People are fed up with the politics where candidates just rip each other apart and then the voters lose in the end because no one really knows what anybody stands for.

I'm going to continue to get my message out to people from Cleveland to Lorain to Toledo about my efforts to save and create jobs, my efforts to stand up and speak out as a vigorous spokesperson for peace in a time when people are rattling the sabers to drag us into more wars. And take a look at what's happening with Iran right now and you will see why it's important to have a voice like that.

But I -- but it doesn't have to be done at the expense of another candidate.

CROWLEY: OK.

Let me ask you, just -- you brought up 2012. I want to ask you a couple of 2012 questions. The first is, do you think that -- would you welcome any kind of inter-party challenge to President Obama? There's been lots of complaints on the left about some of what he's done. Do you think there will be a challenge to him?

KUCINICH: No. I think that President Obama is assured of the nomination. This is really going to be a choice between President Obama and whoever the Republicans nominate.

CROWLEY: And I want to play you something that Rick Santorum had to say yesterday about one of his colleagues on the presidential campaign trail, Ron Paul.

(BEGIN VIDEO CLIP)

RICK SANTORUM (R), PRESIDENTIAL CANDIDATE: Ladies and gentlemen, this is a very important vote you're casting here in Iowa. On national security, there's no more important. Iowa needs to send a message that we want a candidate that is not in the Dennis Kucinich wing of the Democratic Party running for president under our ticket.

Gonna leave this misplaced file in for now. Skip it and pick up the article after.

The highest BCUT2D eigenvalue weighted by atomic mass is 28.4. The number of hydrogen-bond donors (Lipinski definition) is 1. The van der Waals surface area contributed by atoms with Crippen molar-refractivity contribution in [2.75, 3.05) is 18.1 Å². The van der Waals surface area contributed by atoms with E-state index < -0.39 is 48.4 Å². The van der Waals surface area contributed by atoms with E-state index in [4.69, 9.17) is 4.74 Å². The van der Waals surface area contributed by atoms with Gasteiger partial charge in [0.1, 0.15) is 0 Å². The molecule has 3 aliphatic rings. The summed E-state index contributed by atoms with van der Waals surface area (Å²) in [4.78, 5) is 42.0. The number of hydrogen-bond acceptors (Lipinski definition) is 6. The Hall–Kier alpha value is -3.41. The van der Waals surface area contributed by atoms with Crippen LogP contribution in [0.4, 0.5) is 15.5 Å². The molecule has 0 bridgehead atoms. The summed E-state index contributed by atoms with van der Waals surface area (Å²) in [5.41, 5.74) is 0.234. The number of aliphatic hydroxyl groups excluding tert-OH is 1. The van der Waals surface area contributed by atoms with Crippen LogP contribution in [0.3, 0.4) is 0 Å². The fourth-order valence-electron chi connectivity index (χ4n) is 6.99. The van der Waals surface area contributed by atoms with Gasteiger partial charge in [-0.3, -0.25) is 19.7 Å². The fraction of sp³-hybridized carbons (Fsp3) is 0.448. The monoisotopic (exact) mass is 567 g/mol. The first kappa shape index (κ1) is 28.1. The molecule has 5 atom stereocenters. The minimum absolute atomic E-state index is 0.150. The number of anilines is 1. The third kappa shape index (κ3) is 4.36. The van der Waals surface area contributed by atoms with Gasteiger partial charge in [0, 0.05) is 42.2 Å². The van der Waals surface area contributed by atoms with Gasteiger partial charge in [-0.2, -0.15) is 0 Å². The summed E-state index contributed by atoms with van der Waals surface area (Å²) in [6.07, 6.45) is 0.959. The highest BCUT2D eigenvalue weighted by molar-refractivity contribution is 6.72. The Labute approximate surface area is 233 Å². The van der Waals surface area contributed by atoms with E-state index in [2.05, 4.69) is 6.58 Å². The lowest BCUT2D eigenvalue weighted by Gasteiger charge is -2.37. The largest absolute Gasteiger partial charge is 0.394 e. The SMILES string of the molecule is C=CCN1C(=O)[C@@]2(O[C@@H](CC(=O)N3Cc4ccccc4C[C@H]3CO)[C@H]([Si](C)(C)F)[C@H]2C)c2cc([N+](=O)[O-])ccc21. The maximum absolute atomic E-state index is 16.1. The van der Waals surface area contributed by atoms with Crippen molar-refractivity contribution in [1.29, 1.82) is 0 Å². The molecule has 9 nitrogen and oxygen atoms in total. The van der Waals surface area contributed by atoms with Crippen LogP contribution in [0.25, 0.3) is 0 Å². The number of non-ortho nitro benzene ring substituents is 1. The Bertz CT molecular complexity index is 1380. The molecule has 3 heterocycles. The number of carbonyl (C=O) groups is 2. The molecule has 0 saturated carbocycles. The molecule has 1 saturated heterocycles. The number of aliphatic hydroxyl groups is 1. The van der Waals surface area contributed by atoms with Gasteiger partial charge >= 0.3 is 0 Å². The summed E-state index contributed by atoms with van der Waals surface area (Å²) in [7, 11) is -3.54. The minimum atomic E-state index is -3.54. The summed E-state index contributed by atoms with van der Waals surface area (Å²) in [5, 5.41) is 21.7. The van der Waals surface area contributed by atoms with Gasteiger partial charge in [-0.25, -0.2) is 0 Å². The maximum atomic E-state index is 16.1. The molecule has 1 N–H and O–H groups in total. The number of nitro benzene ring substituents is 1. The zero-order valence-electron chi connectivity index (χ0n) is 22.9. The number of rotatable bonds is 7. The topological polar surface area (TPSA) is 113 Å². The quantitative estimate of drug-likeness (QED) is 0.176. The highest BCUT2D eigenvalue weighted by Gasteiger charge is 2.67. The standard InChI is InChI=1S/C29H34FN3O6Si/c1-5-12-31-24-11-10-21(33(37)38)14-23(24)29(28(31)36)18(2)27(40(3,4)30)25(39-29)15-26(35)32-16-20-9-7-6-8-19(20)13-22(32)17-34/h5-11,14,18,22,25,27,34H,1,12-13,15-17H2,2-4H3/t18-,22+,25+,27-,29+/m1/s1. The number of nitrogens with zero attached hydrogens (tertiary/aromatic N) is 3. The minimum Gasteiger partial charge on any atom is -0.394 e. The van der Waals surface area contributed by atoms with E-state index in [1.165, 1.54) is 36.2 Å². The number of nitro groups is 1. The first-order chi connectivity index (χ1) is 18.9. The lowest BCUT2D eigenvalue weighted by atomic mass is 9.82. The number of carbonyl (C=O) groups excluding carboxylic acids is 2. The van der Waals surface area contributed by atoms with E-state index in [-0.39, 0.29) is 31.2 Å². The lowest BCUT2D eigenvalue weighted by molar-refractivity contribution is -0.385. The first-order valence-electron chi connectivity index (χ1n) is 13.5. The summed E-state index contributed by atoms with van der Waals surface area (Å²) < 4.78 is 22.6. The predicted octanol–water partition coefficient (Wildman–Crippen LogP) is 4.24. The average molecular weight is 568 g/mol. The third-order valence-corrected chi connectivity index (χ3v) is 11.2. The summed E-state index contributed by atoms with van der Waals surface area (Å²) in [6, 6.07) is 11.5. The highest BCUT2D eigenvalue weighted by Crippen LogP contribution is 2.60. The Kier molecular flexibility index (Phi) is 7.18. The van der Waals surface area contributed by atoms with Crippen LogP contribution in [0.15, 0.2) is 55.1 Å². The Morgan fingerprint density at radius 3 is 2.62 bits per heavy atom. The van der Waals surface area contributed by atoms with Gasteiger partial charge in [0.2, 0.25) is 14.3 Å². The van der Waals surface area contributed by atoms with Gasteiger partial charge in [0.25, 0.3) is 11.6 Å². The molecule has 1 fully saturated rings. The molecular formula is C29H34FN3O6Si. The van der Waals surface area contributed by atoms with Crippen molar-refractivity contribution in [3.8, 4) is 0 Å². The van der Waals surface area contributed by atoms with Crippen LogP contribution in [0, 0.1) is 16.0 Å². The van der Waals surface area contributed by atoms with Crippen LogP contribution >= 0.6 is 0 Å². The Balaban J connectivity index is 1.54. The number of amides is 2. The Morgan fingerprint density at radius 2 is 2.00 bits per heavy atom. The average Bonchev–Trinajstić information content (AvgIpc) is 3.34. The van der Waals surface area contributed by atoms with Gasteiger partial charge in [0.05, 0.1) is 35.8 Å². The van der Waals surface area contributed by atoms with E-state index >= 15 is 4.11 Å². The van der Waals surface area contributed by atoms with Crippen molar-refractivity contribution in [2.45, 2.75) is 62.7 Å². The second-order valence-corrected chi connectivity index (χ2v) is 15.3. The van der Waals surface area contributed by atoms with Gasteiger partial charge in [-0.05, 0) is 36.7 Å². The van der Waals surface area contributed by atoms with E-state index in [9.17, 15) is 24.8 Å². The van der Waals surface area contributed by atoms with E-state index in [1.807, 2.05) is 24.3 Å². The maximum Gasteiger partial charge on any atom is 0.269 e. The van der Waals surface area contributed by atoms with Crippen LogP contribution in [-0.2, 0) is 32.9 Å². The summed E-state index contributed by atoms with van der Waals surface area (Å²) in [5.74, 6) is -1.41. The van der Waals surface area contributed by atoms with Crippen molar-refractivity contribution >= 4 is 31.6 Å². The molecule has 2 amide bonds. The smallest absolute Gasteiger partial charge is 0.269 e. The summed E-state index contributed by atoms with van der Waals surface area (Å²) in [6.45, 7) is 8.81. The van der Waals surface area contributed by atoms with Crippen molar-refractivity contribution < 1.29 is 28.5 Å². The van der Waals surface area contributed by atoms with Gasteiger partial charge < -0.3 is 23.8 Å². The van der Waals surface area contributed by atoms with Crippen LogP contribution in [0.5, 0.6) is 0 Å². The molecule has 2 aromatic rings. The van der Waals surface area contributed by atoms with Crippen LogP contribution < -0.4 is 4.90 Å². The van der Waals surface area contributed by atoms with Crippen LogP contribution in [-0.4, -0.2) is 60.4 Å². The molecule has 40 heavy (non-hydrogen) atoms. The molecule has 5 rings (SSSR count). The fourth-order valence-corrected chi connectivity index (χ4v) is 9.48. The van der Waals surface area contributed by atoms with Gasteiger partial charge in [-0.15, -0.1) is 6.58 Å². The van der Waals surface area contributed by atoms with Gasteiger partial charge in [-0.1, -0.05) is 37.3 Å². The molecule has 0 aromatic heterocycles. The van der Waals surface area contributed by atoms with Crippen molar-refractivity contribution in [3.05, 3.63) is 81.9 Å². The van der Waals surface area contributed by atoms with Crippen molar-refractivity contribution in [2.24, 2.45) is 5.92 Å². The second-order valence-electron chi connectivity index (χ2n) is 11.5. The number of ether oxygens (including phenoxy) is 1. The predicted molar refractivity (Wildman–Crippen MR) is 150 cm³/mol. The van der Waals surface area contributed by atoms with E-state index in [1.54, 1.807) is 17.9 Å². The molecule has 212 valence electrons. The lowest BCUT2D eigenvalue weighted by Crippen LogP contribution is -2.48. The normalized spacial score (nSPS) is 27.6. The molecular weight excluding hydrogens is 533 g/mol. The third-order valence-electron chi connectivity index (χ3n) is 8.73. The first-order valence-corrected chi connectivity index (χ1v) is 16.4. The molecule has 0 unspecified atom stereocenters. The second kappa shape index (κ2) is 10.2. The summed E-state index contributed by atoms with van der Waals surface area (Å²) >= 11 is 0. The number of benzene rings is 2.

(END VIDEO CLIP)

CROWLEY: I wonder if you consider Ron Paul to be in the Dennis Kucinich wing of the Democratic Party.

KUCINICH: Ron Paul is a force in and of...

CROWLEY: You both do agree on...

KUCINICH: He's a force in and of himself. And I'm not going to inject myself into Republican politics.

But I will say this. When you have candidates that are trying to take us into war against Iran -- remember, we went to war against Iraq based on lies. I led the effort in the United States Congress in challenging the Bush administration's march towards war.

I said in October of 2008 that there was no proof that Iraq had weapons of mass destruction or had the intention or capability of attacking the United States. Here we are. Almost 4,700 troops died, tens of thousands injured, over a million Iraqis dead. It will cost $5 trillion in the end for the war. What did it prove?

It proved that the people who supported the war were wrong and the people who are beating a drum for war against Iran are just as wrong. It's time for us to take a new direction. Don't we have problems here at home? Don't we have a need to create jobs and save homes and give people a chance to have their kids go to better schools and protect Social Security and things like that? They're still talking about war? Come on.

CROWLEY: And on that, there's some bipartisan agreement, I think, between you and Ron Paul across the party line.

Thank you so much, Congressman Dennis Kucinich, an interesting year ahead for you. Thanks for joining us.

KUCINICH: Happy new year.

CROWLEY: Same to you. 

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John King, USA